City of Tranquil Light: A Novel by Bo Caldwell (Henry Holt, September 28, 2010), 304 pages
Will Kiehn has grown up on a western Oklahoma farm, in a pacifist Mennonite family. His personal faith didn’t come easily, but it did come. When a missionary visits, he knows he must go to China, despite feeling inadequate.
The novel is based, in part, on Caldwell’s grandparents, who were missionaries to China in the first half of the 20th century.
This story is engrossing, mesmerizing. Not in the way those words are usually used, to mean fast-paced, though; rather, the narrative, the characters, pulled me along, kept me turning pages.
I really love this book. The writing is beautiful, and when you add that it’s set in China, features missionaries, Mennonites and some Mandarin … well, I was hooked.
The story is told from two points in time, and sections written from the perspective of Will are interspersed with journal entries written by Will’s wife, Katherine. The Kiehns’ life isn’t easy. They face money stress, interpersonal stress and ministry stress — and that doesn’t even include the pressures resulting from China’s tumultuous history during this time. The faith struggle in this book is palpable, real. This is the kind of book that asks more questions than it answers; that’s something I love!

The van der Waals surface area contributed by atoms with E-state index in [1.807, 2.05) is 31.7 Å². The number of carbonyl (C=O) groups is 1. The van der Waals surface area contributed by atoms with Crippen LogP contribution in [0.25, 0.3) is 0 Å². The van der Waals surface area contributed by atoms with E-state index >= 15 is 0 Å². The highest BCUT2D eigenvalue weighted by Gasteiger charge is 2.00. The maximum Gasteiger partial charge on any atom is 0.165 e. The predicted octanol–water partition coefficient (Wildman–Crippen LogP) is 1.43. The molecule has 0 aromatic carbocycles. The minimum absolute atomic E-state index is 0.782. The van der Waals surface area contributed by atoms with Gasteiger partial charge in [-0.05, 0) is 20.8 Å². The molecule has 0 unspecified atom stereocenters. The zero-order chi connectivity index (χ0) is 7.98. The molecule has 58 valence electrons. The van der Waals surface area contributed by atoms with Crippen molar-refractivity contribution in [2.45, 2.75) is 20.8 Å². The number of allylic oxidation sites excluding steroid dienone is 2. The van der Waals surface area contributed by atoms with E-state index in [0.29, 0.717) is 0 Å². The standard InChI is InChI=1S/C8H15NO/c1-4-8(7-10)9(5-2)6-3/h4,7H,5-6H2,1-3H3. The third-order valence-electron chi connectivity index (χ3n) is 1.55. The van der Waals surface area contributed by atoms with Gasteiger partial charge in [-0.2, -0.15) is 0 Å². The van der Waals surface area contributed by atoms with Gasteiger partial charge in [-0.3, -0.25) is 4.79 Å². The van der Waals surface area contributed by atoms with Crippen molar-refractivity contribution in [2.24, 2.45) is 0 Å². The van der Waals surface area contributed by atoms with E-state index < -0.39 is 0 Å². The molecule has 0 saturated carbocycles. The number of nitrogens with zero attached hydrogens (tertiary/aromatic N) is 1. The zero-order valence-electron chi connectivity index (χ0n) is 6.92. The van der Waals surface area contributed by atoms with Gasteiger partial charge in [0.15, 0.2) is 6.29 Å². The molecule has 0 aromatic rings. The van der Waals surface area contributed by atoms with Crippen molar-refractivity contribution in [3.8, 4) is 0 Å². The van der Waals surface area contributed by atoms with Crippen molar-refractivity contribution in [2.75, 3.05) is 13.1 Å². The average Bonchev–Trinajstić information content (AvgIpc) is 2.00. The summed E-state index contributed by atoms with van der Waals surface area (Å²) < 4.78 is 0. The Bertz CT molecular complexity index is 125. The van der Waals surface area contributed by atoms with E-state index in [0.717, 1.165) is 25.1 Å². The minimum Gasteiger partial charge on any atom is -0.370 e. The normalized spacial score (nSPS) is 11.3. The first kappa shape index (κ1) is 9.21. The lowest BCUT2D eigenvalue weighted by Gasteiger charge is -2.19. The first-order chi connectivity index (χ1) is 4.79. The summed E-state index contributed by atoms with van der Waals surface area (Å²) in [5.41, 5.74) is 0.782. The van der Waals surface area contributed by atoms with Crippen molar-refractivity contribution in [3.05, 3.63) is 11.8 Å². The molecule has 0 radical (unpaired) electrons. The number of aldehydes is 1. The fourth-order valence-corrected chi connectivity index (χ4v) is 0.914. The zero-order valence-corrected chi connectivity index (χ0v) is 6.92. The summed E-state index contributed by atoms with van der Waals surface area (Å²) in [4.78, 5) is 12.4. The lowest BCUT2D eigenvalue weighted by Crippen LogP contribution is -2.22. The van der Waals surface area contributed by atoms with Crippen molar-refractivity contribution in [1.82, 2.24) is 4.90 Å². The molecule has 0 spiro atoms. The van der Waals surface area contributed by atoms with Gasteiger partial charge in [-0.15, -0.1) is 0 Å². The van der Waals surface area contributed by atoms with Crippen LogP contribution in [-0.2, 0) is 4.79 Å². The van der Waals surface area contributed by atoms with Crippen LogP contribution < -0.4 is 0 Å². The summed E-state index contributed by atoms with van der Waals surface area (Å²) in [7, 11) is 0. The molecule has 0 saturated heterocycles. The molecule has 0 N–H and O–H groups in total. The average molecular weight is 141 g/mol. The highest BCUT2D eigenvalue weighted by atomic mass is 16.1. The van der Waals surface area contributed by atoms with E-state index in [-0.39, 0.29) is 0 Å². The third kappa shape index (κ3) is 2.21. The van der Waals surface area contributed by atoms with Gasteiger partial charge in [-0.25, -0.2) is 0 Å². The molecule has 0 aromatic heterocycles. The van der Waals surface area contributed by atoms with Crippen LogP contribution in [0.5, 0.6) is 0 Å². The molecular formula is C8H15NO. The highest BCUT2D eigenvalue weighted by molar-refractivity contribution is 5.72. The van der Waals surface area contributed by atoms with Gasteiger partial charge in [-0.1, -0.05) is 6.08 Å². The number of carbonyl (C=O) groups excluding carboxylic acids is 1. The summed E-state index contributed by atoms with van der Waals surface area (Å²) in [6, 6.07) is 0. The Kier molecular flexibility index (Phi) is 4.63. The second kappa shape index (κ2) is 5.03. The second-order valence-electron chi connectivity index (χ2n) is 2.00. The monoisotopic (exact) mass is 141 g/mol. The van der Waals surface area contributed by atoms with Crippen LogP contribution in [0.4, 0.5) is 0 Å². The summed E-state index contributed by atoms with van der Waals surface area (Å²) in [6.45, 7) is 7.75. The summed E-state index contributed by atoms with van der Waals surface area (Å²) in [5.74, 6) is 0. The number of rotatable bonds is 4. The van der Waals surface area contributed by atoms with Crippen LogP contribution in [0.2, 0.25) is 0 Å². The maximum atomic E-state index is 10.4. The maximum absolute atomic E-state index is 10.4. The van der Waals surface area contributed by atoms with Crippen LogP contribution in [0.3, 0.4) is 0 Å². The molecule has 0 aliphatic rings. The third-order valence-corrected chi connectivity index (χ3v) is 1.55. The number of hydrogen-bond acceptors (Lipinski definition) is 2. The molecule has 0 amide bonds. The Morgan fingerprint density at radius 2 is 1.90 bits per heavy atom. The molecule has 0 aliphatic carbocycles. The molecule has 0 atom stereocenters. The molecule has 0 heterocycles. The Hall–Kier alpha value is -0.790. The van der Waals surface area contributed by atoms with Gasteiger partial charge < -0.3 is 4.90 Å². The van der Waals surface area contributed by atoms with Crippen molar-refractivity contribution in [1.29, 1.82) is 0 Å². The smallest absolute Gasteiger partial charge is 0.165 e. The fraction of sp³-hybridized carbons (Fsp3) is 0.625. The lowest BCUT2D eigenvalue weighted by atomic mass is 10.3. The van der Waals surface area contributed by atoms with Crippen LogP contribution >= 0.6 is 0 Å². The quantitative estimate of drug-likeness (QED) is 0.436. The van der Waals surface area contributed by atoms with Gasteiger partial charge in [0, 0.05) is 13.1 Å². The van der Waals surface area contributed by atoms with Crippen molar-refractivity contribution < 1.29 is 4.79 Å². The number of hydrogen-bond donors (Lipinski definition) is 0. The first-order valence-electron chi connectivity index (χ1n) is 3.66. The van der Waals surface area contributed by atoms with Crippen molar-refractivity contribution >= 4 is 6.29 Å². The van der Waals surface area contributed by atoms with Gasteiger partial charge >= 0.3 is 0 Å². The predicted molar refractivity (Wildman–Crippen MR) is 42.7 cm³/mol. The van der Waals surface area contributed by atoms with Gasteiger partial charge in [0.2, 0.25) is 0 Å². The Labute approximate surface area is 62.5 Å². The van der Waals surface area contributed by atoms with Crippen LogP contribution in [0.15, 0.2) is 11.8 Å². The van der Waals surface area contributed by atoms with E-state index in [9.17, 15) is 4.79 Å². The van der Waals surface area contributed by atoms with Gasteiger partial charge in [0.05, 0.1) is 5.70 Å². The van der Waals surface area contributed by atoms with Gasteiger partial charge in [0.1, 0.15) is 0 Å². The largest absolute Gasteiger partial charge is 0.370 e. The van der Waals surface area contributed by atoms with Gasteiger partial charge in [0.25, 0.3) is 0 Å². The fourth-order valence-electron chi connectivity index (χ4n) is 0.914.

If I could change anything, I might want a little more interaction with pacifism and its outworkings in the Kiehns’ lives. I’d also like to know which method of writing out the Chinese words was used, and why (I thought I remembered reading something along these lines, but now I can’t find it.)
Read an interview with the author at Christian Post.
About the author
Bo Caldwell is the author of The Distant Land of My Father, which is also set in China. She lives in northern California with her husband, novelist Ron Hansen.
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